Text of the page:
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Edmonton hockey moms spearhead clever Movember awareness campaign

Click to play video: 'Hockey moms find way to help Movember movement' Hockey moms find way to help Movember movement
WATCH ABOVE: Margeaux Morin shows us how more women than ever are helping are supporting Movember. Plus, Su-Ling Goh explains how a sock fight is helping those in need – Nov 14, 2016

Its become a tradition, of sorts, for men to grow moustaches each November in an effort to raise awareness of men’s health.

This November, two Edmonton women are standing by their men by spearheading a unique campaign that’s raising awareness and funding for Movember Canada.

“It’s a chance for our boys to support Movember, because they can’t grow moustaches,” Vivian Allan said.

Funds from the sale of the ‘Mini Mo’ support men’s health initiatives. Global News

Allan and fellow hockey mom Tara Singleton came up with the idea to create and sell “Mini Mos.” The concept was conceived shortly after their son’s hockey coach – Global Edmonton’s John Sexsmith – disclosed he was fighting prostate cancer.

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“My son’s coach told the team, ‘Hey, you know I have prostate cancer.’ And then a mom and I decided, what can we do to help out? We heard about Movember and we decided to start the Mini Mos,” Allan said.

READ MORE: Global reporter John Sexsmith on why he decided to share prostate cancer diagnosis

“I think it’s huge that John came out and shared his story so that other people can have the same courage to come out and talk about it,” Singleton said.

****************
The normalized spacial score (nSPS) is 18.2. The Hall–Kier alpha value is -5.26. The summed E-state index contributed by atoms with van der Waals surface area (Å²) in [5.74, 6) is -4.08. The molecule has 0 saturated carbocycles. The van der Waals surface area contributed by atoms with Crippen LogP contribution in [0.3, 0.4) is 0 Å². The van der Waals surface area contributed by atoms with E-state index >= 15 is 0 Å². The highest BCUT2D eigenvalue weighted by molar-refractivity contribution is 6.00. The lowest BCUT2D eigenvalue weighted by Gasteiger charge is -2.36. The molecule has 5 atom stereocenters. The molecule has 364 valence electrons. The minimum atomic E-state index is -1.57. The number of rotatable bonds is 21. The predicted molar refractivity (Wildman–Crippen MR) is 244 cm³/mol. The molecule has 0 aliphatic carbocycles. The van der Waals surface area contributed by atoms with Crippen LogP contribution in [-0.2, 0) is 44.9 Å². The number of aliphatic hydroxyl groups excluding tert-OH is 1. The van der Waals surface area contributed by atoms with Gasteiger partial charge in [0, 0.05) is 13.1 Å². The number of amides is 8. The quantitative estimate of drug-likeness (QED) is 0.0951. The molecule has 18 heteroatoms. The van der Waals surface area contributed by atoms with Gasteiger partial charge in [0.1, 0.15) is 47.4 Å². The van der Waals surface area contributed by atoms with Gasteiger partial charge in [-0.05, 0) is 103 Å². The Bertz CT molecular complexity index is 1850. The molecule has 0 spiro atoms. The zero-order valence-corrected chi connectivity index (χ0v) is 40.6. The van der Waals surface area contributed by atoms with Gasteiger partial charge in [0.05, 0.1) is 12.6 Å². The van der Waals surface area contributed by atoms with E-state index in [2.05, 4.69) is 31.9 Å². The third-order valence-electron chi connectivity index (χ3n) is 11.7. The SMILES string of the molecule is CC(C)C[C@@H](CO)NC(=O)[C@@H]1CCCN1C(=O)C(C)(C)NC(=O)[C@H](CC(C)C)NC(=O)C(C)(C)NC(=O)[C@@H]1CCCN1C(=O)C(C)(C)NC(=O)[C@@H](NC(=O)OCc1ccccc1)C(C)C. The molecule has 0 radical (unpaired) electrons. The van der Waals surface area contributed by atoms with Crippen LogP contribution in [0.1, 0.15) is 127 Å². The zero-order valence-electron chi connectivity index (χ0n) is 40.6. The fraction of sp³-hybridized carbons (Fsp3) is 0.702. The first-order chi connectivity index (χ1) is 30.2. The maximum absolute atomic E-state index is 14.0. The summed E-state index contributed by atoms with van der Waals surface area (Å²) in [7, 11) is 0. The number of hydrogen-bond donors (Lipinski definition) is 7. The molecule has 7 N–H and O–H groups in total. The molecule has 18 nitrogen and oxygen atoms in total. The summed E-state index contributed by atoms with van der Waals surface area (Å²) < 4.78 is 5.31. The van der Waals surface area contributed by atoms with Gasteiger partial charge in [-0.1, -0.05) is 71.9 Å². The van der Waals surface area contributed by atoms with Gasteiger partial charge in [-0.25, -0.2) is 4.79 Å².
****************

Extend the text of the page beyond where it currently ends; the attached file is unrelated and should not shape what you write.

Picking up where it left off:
The Mini Mos are green moustache-shaped stickers that adhere perfectly onto the front of a hockey helmet or anywhere you want to show support.

“Everyone’s really supportive, everyone’s really excited,” Singleton said. “I think one person told me no. {But} it didn’t stop me,” she added while laughing.

Both women refer to themselves as “Mo Sistas” and are part of the Mo Sistas Edmonton Facebook group.

According to Movember Canada, women raised over $3 million for the Movember campaign across Canada last year alone.

“Often in the household, women are the ones in a man’s life who encourage {him} to go to the doctor, to talk about their feelings, to go and see what’s going on if something doesn’t feel right,” Mila Cormack, a spokesperson for Movember Canada, said. “Some of our best campaigns have been spearheaded by women.”

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Movember Canada is a charity that brings awareness and raises funding for some of the biggest health issues men face including prostate cancer, testicular cancer, men’s mental health and suicide prevention. The group has funded over 1,000 men’s health projects around the world over the past 13 years.

“In the same way that women are in touch with their health and tend to reach out sooner for health resources, is why you hear about women’s health more,” Cormack explained. “So this is exactly why we need women to encourage Movember and encourage men to change their attitudes about their health.”

“They’re tough,” Singleton said. “I feel like it’s really important to just encourage them and encourage our youth especially to talk about men’s issues. I feel like they have this stigma attached to them that they have to be tough and strong that they don’t want to talk about their problems but I mean, they’re people.”

So far, Allan and Singleton have sold over 1,100 Mini Mos. The proceeds from the sales will go towards Team Global Do-Mo-Nation, which supports Movember Canada health initiatives.

“Get your hustle on, Mo’ Money!” Singleton exclaimed.

Email minimostachesticks@gmail.com to purchase a Mini Mo and show your support.

Two Edmonton hockey moms are spreading the word about men’s health awareness one ‘mini mo’ at a time. Global News

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